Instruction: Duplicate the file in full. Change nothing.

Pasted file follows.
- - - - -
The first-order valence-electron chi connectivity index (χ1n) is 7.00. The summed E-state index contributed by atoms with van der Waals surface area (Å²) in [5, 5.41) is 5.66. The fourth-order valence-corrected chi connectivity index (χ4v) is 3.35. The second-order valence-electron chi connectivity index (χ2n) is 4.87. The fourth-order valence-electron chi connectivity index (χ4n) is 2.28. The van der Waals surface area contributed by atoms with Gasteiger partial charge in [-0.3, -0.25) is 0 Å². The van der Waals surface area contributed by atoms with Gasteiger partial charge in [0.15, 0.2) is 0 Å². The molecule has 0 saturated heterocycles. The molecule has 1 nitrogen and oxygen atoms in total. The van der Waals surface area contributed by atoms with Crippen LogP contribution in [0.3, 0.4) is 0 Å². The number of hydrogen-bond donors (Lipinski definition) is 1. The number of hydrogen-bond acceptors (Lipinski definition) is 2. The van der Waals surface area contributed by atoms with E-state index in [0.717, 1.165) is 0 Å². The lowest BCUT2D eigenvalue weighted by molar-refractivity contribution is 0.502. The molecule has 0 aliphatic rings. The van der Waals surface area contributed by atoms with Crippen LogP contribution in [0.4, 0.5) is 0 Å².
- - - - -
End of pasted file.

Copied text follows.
The first-order valence-electron chi connectivity index (χ1n) is 7.00. The summed E-state index contributed by atoms with van der Waals surface area (Å²) in [5, 5.41) is 5.66. The fourth-order valence-corrected chi connectivity index (χ4v) is 3.35. The second-order valence-electron chi connectivity index (χ2n) is 4.87. The fourth-order valence-electron chi connectivity index (χ4n) is 2.28. The van der Waals surface area contributed by atoms with Gasteiger partial charge in [-0.3, -0.25) is 0 Å². The van der Waals surface area contributed by atoms with Gasteiger partial charge in [0.15, 0.2) is 0 Å². The molecule has 0 saturated heterocycles. The molecule has 1 nitrogen and oxygen atoms in total. The van der Waals surface area contributed by atoms with Crippen LogP contribution in [0.3, 0.4) is 0 Å². The number of hydrogen-bond donors (Lipinski definition) is 1. The number of hydrogen-bond acceptors (Lipinski definition) is 2. The van der Waals surface area contributed by atoms with E-state index in [0.717, 1.165) is 0 Å². The lowest BCUT2D eigenvalue weighted by molar-refractivity contribution is 0.502. The molecule has 0 aliphatic rings. The van der Waals surface area contributed by atoms with Crippen LogP contribution in [0.4, 0.5) is 0 Å².